With drugs, it’s driven by suspicion of impairment so it’s not quite correct to put it in the way you have as the person must at least be visibly impaired in some way first and foremost, then further testing is done, then based on those results prosecution may occur. This information states with the 2009 law change which meant people could actually be prosecuted for drug driving – “The presence of a qualifying drug alone *is not* sufficient for an offence; there must first be impairment as demonstrated by unsatisfactory performance of the compulsory impairment test.” If impairment is the reason for the test being done in the first place, exact blood levels detected are moot. The person concerned was judged as driving while impaired which is the breach in law, the thing they’d be looking for is the particular drug concerned in the evidential drug test. Another thing I think a lot of people miss is that polypharmacy is fairly common and people can have taken combinations of varying amounts of both drugs and alcohol at the same time along with there being such a wide variety of drugs out there that setting limits would seem to be impracticable with the exception of the one legal one.

    The impairment test is not totally subjective IMO, it’s based on…”a test used in the UK and adapted for the New Zealand Police by experts from Swinburne University of Technology, Melbourne.” (from the previous link) and it at least provides some reasonably objective measures e.g. “measure the person’s pupils by comparing them with a gauge held beside the person’s eyes” If the blood test is clear, it’s clear irrespective and the officer is meant to inquire as to problems such as disabilities that can cause problems in testing for impairment.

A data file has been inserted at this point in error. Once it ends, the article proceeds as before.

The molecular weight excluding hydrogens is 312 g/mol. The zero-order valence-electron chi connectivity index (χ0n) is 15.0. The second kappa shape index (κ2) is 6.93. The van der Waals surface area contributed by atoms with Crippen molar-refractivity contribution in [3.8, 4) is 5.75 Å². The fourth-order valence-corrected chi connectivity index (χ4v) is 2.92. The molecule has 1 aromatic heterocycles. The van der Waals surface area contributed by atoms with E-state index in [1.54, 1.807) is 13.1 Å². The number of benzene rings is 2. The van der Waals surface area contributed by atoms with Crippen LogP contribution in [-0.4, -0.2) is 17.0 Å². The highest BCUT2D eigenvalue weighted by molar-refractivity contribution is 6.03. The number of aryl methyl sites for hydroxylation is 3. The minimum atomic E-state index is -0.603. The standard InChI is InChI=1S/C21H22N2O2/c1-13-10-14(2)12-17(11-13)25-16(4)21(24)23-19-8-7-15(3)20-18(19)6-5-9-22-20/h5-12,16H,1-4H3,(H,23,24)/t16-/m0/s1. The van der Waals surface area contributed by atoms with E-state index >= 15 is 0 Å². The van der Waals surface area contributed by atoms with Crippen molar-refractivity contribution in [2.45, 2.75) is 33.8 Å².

For prescription medicines, not only the law is clear that it is illegal to drive while impaired the labelling as well as information given states clearly that the medication can cause impairment and not to drive or operate machinery while using it. if you ignore this, then the onus is on the individual. I doubt if they could prove otherwise that they were using the drug in accordance to instructions and labelling, but that defence is allowed.

    I don’t think this is inconsistent at all really, the principle should be to prosecute drugged driving as you would drink driving. Prior to 2009, there was nothing to stop this and this did need to be rectified.

    • Thank you for your comments, with which I largely agree. Sometimes, a blog post is briefer than ideal.
      In the course of casework (here and overseas) I have encountered issues with variability (i.e. subjectivity) in the way Police impairment tests are conducted and, largely because this gets rid of certain defence arguments, I prefer the English system where the driver also has to be examined by a medic so they can exclude any medical condition as being a cause of/contributor to the observed impairment.
      Overall, I personally would prefer to see a reduction in the legal blood/breath alcohol levels for driving. England and Wales have a breath limit of 350, compared with NZ’s 400, simply because they used a different blood:breath ratio and came up with a lower breath concentration as a result. In the meantime, we work with what the law currently provides.